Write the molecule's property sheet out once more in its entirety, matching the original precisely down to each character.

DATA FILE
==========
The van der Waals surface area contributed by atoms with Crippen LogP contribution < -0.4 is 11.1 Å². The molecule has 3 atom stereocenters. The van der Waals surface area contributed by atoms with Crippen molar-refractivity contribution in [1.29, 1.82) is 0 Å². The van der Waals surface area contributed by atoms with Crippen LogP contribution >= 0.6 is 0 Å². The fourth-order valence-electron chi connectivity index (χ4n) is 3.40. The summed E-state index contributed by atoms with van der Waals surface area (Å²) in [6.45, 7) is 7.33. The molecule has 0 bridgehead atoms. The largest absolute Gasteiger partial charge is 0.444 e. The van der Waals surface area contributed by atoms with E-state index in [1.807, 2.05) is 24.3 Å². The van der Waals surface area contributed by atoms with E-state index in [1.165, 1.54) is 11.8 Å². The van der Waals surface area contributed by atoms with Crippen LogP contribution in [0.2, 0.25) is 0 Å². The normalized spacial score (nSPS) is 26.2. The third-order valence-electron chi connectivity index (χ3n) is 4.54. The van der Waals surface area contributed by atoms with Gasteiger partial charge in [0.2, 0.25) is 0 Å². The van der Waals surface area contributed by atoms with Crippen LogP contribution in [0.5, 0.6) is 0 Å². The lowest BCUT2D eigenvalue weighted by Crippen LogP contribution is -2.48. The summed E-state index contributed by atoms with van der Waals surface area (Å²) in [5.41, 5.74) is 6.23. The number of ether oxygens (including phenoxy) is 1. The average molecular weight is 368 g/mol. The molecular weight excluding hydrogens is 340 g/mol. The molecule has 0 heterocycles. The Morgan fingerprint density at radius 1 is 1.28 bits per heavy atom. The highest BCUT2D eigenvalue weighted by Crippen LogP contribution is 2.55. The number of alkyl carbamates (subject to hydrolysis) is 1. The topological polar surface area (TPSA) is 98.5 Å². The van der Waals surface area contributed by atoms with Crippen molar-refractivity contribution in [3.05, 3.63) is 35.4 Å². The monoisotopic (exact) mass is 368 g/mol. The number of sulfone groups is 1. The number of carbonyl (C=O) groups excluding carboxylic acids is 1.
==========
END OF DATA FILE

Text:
The van der Waals surface area contributed by atoms with Crippen LogP contribution < -0.4 is 11.1 Å². The molecule has 3 atom stereocenters. The van der Waals surface area contributed by atoms with Crippen molar-refractivity contribution in [1.29, 1.82) is 0 Å². The van der Waals surface area contributed by atoms with Crippen LogP contribution >= 0.6 is 0 Å². The fourth-order valence-electron chi connectivity index (χ4n) is 3.40. The summed E-state index contributed by atoms with van der Waals surface area (Å²) in [6.45, 7) is 7.33. The molecule has 0 bridgehead atoms. The largest absolute Gasteiger partial charge is 0.444 e. The van der Waals surface area contributed by atoms with E-state index in [1.807, 2.05) is 24.3 Å². The van der Waals surface area contributed by atoms with E-state index in [1.165, 1.54) is 11.8 Å². The van der Waals surface area contributed by atoms with Crippen LogP contribution in [0.2, 0.25) is 0 Å². The normalized spacial score (nSPS) is 26.2. The third-order valence-electron chi connectivity index (χ3n) is 4.54. The van der Waals surface area contributed by atoms with Gasteiger partial charge in [0.2, 0.25) is 0 Å². The van der Waals surface area contributed by atoms with Crippen LogP contribution in [0.5, 0.6) is 0 Å². The lowest BCUT2D eigenvalue weighted by Crippen LogP contribution is -2.48. The summed E-state index contributed by atoms with van der Waals surface area (Å²) in [5.41, 5.74) is 6.23. The number of ether oxygens (including phenoxy) is 1. The average molecular weight is 368 g/mol. The molecular weight excluding hydrogens is 340 g/mol. The molecule has 0 heterocycles. The Morgan fingerprint density at radius 1 is 1.28 bits per heavy atom. The highest BCUT2D eigenvalue weighted by Crippen LogP contribution is 2.55. The number of alkyl carbamates (subject to hydrolysis) is 1. The topological polar surface area (TPSA) is 98.5 Å². The van der Waals surface area contributed by atoms with Crippen molar-refractivity contribution in [3.05, 3.63) is 35.4 Å². The monoisotopic (exact) mass is 368 g/mol. The number of sulfone groups is 1. The number of carbonyl (C=O) groups excluding carboxylic acids is 1.